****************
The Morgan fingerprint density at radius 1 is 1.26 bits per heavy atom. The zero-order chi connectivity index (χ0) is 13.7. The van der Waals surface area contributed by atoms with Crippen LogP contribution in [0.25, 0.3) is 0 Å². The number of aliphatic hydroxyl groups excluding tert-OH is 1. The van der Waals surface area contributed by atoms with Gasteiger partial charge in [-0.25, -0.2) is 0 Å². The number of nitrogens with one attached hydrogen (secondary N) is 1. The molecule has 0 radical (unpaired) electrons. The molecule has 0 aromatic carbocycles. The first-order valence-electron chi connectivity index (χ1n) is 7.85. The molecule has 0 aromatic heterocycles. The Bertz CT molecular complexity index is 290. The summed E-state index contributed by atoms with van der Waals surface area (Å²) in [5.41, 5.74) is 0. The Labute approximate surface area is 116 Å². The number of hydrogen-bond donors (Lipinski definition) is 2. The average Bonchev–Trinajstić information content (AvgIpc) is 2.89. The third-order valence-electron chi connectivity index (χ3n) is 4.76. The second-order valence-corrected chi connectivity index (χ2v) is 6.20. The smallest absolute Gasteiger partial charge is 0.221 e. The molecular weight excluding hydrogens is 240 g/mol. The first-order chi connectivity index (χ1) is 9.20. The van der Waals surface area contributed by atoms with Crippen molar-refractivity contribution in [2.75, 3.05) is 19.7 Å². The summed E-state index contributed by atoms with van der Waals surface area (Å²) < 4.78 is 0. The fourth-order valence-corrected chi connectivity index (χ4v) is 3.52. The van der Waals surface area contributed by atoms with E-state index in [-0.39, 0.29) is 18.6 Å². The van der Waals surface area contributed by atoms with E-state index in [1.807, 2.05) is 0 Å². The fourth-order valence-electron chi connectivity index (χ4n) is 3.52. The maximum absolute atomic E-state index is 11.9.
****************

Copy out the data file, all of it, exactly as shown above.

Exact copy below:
The Morgan fingerprint density at radius 1 is 1.26 bits per heavy atom. The zero-order chi connectivity index (χ0) is 13.7. The van der Waals surface area contributed by atoms with Crippen LogP contribution in [0.25, 0.3) is 0 Å². The number of aliphatic hydroxyl groups excluding tert-OH is 1. The van der Waals surface area contributed by atoms with Gasteiger partial charge in [-0.25, -0.2) is 0 Å². The number of nitrogens with one attached hydrogen (secondary N) is 1. The molecule has 0 radical (unpaired) electrons. The molecule has 0 aromatic carbocycles. The first-order valence-electron chi connectivity index (χ1n) is 7.85. The molecule has 0 aromatic heterocycles. The Bertz CT molecular complexity index is 290. The summed E-state index contributed by atoms with van der Waals surface area (Å²) in [5.41, 5.74) is 0. The Labute approximate surface area is 116 Å². The number of hydrogen-bond donors (Lipinski definition) is 2. The average Bonchev–Trinajstić information content (AvgIpc) is 2.89. The third-order valence-electron chi connectivity index (χ3n) is 4.76. The second-order valence-corrected chi connectivity index (χ2v) is 6.20. The smallest absolute Gasteiger partial charge is 0.221 e. The molecular weight excluding hydrogens is 240 g/mol. The first-order chi connectivity index (χ1) is 9.20. The van der Waals surface area contributed by atoms with Crippen molar-refractivity contribution in [2.75, 3.05) is 19.7 Å². The summed E-state index contributed by atoms with van der Waals surface area (Å²) < 4.78 is 0. The fourth-order valence-corrected chi connectivity index (χ4v) is 3.52. The van der Waals surface area contributed by atoms with E-state index in [-0.39, 0.29) is 18.6 Å². The van der Waals surface area contributed by atoms with E-state index in [1.807, 2.05) is 0 Å². The fourth-order valence-electron chi connectivity index (χ4n) is 3.52. The maximum absolute atomic E-state index is 11.9.